The Turkish Economy Has Survived Crises Before, Elections are Key to Investor Confidence
Turkey, a member of the G-20 and one of the largest emerging markets, has been making headlines recently for its economic and political turmoil. To get a local perspective on the situation, we spoke with Attila Koksal, CFA, a seasoned investment professional based in Istanbul. Koksal is chairman of the Turkish Capital Markets Association, and he is a member of the CFA Institute Board of Governors. He has also been associated with a number of other institutions such as Borsa Istanbul. This interview, however, is in his personal capacity as an investment professional.
CFA Institute: What has been the impact of political instability and a challenging macroeconomic environment on the Turkish economy so far?
Attila Koksal, CFA: Until mid-2013, Turkey has been among the most favorite venues for global investors. After the 2001 crisis, the country experienced steady growth every year, except for 2009, averaging an annualized GDP growth rate of 4%.
Turkey’s strong demographic structure, its important geopolitical position, and a decade of political stability placed Turkey among the most favored markets for strategic and portfolio investors. Between 2005–2013, the country attracted more foreign direct investment than what was received since the foundation of the Turkish Republic in 1923 until 2005.
However, recent developments, i.e., Fed tapering on the global scale, the fight between the government and the Gülen movement, and corruption allegations against the government, distorted the Turkish story. The Turkish lira lost a quarter of its value, the Istanbul Stock Exchange index declined 40% in USD terms from its peak in May 2013, and short-term interest rates climbed to 11% levels where inflation expectations for 2014 are at 8%. Consumer confidence dropped, and 2014 GDP growth expectations are revised down to 2% levels, which will result in three consecutive years of below average growth.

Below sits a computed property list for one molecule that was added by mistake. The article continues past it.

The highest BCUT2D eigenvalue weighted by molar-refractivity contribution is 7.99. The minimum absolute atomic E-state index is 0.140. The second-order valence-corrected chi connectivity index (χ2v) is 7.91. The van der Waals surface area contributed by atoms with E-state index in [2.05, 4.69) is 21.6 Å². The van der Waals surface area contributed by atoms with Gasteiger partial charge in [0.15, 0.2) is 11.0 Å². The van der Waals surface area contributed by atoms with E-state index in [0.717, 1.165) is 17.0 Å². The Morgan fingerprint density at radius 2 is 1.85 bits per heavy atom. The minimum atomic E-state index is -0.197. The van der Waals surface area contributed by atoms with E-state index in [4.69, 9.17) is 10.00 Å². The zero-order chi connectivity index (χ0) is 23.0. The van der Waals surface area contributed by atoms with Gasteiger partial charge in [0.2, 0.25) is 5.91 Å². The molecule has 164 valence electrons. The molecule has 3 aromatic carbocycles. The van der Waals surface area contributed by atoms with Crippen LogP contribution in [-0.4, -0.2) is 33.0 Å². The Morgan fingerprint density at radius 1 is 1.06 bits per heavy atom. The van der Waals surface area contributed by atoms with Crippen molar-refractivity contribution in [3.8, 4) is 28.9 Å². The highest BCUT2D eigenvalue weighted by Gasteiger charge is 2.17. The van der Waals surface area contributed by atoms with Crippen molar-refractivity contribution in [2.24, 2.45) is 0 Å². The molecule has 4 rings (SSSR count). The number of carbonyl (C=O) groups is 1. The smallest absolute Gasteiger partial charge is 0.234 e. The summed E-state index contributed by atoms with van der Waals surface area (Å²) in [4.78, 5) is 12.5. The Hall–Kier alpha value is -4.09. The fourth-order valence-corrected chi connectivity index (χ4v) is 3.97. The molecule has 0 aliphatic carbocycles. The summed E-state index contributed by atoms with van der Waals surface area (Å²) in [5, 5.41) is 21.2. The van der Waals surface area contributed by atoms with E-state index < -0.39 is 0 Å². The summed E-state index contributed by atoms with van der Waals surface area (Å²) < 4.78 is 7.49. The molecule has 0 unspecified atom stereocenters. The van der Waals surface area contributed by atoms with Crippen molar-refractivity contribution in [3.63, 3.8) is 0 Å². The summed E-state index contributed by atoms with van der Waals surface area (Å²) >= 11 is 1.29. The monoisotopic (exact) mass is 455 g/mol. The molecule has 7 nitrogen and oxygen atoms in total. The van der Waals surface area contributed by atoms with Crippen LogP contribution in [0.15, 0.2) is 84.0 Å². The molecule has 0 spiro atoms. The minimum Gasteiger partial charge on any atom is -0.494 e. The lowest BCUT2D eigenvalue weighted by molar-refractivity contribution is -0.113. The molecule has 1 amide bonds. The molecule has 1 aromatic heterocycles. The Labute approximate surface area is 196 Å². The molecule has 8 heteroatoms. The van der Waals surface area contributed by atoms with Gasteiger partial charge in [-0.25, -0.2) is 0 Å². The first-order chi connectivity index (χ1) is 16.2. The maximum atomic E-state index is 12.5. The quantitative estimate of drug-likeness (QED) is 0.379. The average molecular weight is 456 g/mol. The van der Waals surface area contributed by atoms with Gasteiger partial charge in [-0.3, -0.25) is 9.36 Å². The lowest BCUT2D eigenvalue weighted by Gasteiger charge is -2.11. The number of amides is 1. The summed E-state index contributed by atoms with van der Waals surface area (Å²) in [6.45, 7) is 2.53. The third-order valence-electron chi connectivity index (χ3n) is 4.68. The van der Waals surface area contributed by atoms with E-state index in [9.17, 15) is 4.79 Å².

Surely, almost all emerging markets face similar problems in 2014. However, uncertainties in Turkey are more pronounced as there will be three elections in the following 15 months, namely local elections in March, presidential elections in August, and general elections in June 2015.
In one of our recent opinion polls, respondents said that among the largest emerging markets, Turkey is facing the most difficult economic challenges. How would you comment on this result?
Recently, Turkey is classified among the so-called “Fragile Five.” Members of this group are Turkey, Brazil, South Africa, India, and Indonesia. Their common characteristics are reliance on foreign capital, large current account deficits, and their vulnerability to Fed tapering and reduced investor confidence in emerging markets.
Fitch Ratings also recently announced that “Turkish corporates are the most exposed among EMEA emerging markets to a scenario of slowing growth, rising interest rates and a persistently weak local currency.”
After a decade of steady growth, it is highly likely that the Turkish economy will experience a slowdown in 2014 and 2015. The Turkish government already took precautionary measures against the growing current account deficit in 2012. At its peak, CAD was 9.7% of the GDP. In 2014, that figure is expected to decline to 5.4%. Turkish households indebtedness is at 55% of household income and gross savings are only 12.6% of the GDP. In the following years, Turkey will have to focus on its macroeconomic imbalances and take further precautionary measures.
Hot money and short-term foreign debt are often blamed during such volatile economic situations in emerging markets. What can you tell us about these two in the Turkish context?
As you know, between 1980 to 2005, Turkey went through a unique “strato-inflation” environment in which inflation averaged above 50% for more than two decades. To finance sticky budget deficits, government bonds offered real yields as high as 25–30% throughout that period. No other country in the world ever had a similar experience. Throughout that period most of the foreign investment in Turkish assets (naturally) was in the form of “hot money,” and the Turkish economy was extremely vulnerable to internal and external shocks. Inevitably, Turkey went into a major financial crisis in 2001 which wiped out almost one third of the Turkish banking system. After 2001, we gradually reduced the budget deficit, restructured our fiscal system, and strengthened the surviving banks’ balance sheets above global norms. As a result of these structural measures, the 2008 global crisis did not have a significant effect on the Turkish economy.